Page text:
Acting in the spotlight

Lindsey Dunaway, writer

One Acts are an exciting part of a theater 2 and 3 students’ career and a lot of time goes into each act. Regardless of being a director or an actor, there is a big time commitment that comes with being in a One Act.

“We rehearsed about three to five times a week for about an hour to an hour and a half,” sophomore Kaelyn Thompson said.

One Acts have significance to everyone but for seniors, they’re emotional.

“[I like] being a part of some of the most creative pieces of art and getting to play someone that isn’t myself because it’s very fun and I enjoy it so much,” senior Christian Manning said. “If I could try it again I would, but I’m a senior so I can’t really audition anymore. It makes me sad that I didn’t get to be a part of it more than once.”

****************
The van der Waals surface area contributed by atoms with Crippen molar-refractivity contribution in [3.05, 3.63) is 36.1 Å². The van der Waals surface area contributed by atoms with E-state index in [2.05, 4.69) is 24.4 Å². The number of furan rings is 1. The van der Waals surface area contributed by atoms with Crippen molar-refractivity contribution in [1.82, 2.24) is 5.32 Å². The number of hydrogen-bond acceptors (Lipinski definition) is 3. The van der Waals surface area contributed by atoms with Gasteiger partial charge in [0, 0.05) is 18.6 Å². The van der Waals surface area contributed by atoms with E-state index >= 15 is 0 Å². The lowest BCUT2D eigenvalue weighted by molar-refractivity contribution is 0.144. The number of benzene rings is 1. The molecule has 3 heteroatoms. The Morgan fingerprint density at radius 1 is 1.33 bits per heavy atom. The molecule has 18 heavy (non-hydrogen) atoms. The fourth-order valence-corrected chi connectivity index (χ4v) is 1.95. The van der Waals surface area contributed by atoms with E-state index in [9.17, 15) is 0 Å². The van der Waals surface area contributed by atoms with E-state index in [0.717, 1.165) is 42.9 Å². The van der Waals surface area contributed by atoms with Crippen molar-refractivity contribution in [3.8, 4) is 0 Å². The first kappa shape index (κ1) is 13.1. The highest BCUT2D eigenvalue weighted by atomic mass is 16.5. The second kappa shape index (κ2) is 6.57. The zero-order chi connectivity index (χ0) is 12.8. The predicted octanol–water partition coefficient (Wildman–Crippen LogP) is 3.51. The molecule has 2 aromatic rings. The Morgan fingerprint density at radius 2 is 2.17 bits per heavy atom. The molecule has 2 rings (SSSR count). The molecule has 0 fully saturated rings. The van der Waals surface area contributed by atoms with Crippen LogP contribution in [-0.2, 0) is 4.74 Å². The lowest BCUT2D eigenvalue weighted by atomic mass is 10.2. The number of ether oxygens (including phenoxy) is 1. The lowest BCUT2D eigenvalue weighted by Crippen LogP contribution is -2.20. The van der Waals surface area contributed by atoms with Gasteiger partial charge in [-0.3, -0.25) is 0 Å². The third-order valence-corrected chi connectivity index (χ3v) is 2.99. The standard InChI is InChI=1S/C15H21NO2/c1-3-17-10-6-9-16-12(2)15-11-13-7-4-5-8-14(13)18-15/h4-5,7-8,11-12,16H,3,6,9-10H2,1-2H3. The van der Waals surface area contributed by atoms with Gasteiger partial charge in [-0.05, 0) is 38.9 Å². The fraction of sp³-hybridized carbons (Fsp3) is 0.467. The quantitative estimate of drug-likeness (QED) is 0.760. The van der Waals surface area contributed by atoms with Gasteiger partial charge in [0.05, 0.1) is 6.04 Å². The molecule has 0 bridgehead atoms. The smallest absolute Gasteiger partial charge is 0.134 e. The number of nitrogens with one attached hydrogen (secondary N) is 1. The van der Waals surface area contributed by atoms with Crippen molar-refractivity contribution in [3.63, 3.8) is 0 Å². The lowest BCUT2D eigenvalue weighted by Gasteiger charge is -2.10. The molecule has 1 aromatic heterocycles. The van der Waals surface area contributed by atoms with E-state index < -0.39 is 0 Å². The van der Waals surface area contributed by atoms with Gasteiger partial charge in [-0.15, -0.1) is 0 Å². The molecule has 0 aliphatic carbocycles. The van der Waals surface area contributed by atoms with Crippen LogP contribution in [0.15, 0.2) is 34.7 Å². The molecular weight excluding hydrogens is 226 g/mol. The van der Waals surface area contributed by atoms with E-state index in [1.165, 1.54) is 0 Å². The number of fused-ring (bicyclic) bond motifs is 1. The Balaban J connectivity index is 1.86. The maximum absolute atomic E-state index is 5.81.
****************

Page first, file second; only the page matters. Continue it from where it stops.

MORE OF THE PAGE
With all the excitement that comes with the shows, there comes some worries and doubts as well.

“I’m worried about the shows coming together,” sophomore Katie Hulme said. “People have different levels of commitment and it’s hard to tell who’s going to put in the work.

When it comes to large events, having a new crew person is sometimes a scary thing.

“I’m worried about the sound and lights guy only because we have so many One Acts and our sound and lights guy is new, so he doesn’t have much experience with it,” Manning said.

Being an underclassman has its perks when it comes to being in the shows. Underclassmen have the opportunity to be in a One Act again or write their own for students to perform.

“I’m super excited for One Acts next year. I will be directing my own so I will for sure be trying again next year,” Hulme said.

Others encourage new students to try it.

“There’s honestly nothing I don’t like about One Acts. It’s a great way to dip your toe into theater and bond with people,” Thompson said.